This guest post was contributed by Annemarie Kelleghan, a graduate student in the USC Psychology Department's Clinical Science program.
Last Friday, at the end of a painfully busy, long work week, I left the office with a skip in my step (or more accurately, I would have been skipping if I wasn’t so tired). As I got into my car and pulled out of the parking lot, my thoughts turned to the dinner plans I had made with a small group of friends. By the time I pulled into the driveway at home, I was ready for a fun night. My friends, on the other hand, were not. A quick look at my phone showed a flurry of messages. My friends had other last-minute obligations pop up. Children, partners, and exhaustion all got in the way. No more plans for my Friday night.
I went inside the house, telling myself that a quiet night at home was just what I needed. I ordered food in, took a shower, and started eating dinner on the couch. With my phone. I absentmindedly began to scroll through social media feeds to see what everyone else was up to. Instagram, Snapchat, Facebook … it all went downhill from there. Why do I have nothing to do on a Friday night? Why can’t I find anyone to hang out with? And then my catastrophic conclusion: I must be lonely.
I think we’ve all had those Friday nights. On nights like these, pessimistic studies of social media use and mental health seem to make a lot of sense. Researchers have found that people who use multiple social media platforms report more symptoms of anxiety and depression. Longer or more frequent use of social media also appears to predict depressive symptoms. However, not all of the research on social media use and mental health yields a doom and gloom forecast. People use social media in many different ways. When you plug into social media to strengthen existing relationships, your mental health outcomes may be very different than when you scroll through social media out of desperation or loneliness.
My Friday night meander down social media lane was not motivated by a desire to increase my connections with specific friends, but rather an attempt to break out of my lonely mood. However, it turns out that social media may not be the most effective way to lessen feelings of social isolation. A group of researchers in South Korea surveyed 300 young adults aged 19-39 to better understand the relationship between social media use for seeking connectedness versus avoiding social isolation. Participants reported their use of social media, face-to-face communication, perceived social isolation, social connectedness, and subjective well-being. The researchers found that face-to-face communication increased subjective well-being by both increasing connectedness and decreasing social isolation. Social media use, on the other hand, only increased subjective well-being through increasing connectedness, but not through decreasing social isolation. Because social media does not resolve our feelings of social isolation, the negative health effects of social isolation can insidiously creep into our lives if we aren’t able to find more effective ways of decreasing our feelings of social isolation.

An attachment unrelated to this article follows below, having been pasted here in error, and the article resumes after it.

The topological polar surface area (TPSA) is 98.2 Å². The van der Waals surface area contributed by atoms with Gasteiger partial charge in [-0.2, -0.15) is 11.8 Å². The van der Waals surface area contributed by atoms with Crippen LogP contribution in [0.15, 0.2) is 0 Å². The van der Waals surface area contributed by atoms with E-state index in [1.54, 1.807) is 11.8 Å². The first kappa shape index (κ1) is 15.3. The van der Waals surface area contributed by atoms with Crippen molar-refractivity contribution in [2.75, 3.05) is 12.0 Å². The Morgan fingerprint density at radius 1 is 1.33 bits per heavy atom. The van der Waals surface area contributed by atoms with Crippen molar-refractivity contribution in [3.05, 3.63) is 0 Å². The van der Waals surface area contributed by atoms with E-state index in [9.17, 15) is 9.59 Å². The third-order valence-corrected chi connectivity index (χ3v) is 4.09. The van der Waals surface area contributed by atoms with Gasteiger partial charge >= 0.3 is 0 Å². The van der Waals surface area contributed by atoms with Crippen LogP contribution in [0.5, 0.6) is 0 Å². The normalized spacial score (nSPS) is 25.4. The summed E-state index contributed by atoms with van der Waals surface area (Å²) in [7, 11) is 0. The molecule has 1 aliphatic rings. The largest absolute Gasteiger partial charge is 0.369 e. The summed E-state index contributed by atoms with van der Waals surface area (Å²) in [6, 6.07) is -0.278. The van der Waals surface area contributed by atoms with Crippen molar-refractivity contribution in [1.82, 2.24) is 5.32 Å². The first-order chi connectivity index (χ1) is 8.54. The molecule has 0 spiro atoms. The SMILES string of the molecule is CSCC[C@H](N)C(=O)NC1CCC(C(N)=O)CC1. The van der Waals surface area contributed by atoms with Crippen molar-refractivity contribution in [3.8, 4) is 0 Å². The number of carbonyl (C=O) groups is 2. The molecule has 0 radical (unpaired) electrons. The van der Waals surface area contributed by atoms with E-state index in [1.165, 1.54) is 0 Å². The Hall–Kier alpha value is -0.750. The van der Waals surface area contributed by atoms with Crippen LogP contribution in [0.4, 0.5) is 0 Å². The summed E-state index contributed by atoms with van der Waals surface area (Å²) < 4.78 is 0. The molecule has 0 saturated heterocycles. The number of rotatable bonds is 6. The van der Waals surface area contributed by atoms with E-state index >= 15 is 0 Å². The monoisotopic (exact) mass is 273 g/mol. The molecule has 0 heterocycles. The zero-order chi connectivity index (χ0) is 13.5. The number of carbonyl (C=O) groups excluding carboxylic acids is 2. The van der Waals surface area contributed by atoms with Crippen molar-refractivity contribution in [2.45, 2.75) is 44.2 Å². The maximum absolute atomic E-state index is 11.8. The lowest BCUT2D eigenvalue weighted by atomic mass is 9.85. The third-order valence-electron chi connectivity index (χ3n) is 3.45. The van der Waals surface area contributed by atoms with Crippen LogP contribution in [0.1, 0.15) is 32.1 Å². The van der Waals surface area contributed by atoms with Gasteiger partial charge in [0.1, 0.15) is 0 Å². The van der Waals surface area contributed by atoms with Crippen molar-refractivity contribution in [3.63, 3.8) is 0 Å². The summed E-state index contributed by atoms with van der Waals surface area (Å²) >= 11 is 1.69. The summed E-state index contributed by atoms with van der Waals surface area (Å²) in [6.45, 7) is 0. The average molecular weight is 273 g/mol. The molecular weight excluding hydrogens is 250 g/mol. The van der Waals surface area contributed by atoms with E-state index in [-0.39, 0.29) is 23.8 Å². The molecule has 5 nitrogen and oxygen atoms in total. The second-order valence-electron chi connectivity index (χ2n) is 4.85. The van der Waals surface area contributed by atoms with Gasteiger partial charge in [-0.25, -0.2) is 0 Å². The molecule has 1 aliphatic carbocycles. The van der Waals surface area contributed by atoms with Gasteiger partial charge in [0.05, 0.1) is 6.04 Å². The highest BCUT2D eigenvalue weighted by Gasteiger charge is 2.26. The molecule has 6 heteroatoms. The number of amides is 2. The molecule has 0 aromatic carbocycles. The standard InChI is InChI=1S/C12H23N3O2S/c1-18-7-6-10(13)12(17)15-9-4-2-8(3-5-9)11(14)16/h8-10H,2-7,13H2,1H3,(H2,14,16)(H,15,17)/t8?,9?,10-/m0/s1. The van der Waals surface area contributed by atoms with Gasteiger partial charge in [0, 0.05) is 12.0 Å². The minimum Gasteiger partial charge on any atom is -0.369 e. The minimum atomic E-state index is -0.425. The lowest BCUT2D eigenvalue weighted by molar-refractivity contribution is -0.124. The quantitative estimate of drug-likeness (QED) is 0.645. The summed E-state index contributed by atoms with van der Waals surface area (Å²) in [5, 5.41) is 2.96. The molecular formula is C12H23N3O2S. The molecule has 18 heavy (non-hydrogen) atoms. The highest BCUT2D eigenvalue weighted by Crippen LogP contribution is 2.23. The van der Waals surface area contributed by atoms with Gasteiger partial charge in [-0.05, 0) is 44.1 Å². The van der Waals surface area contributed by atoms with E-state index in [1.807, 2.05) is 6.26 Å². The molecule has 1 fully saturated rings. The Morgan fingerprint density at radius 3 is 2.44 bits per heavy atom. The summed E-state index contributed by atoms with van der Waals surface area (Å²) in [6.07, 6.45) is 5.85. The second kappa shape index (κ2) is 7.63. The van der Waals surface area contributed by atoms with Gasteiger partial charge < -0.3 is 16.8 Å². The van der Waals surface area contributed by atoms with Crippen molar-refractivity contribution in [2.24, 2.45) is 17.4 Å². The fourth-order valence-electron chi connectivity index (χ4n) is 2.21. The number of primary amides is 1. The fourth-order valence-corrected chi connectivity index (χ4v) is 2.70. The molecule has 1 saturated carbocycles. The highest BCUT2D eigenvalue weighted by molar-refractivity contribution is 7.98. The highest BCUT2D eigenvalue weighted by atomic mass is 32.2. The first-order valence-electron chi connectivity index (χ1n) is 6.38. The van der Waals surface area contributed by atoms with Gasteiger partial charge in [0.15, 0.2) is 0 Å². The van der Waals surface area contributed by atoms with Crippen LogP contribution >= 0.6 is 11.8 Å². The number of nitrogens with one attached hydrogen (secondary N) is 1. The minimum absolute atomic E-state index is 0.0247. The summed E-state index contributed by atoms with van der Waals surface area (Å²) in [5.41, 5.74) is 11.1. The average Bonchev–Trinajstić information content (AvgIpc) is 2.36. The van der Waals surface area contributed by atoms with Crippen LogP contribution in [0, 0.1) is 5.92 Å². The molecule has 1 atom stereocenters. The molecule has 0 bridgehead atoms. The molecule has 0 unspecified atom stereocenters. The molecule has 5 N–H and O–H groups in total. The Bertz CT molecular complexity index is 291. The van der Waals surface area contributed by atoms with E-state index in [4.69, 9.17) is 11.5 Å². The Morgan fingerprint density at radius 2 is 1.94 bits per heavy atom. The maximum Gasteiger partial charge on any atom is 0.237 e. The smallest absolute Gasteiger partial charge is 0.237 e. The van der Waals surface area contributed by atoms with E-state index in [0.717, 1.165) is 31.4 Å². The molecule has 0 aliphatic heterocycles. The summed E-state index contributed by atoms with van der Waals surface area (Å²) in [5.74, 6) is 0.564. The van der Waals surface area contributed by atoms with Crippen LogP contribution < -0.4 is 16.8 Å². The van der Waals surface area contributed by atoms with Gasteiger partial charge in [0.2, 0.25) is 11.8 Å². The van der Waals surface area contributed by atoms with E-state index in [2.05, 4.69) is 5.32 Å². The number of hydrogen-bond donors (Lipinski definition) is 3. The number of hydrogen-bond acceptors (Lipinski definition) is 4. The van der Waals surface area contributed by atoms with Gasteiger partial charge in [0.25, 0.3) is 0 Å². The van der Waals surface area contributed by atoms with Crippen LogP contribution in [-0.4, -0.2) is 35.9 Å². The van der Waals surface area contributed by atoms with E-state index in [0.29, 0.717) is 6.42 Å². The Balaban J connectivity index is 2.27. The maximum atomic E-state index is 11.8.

Social isolation is not simply a pesky problem that might lead to late-night social media binges. Social isolation is also associated with negative long-term health concerns. Researchers in the Netherlands studied a group of individuals with and without diabetes. They measured glucose metabolism, impaired fasting glucose, and impaired glucose tolerance, all measures used to diagnose diabetes. The researchers also assessed participants’ social networks, asking how many people they interacted with on a daily and weekly basis and how often they saw friends and family. Results indicated that smaller social networks were associated with increases in newly diagnosed diabetes for men and women. Furthermore, a 10% drop in the number of social network members living within walking distance of the participant was associated with increased odds of being newly diagnosed with diabetes. While this study does not provide evidence that social isolation causes diabetes, it does suggest that social isolation is at least a marker of more serious health concerns.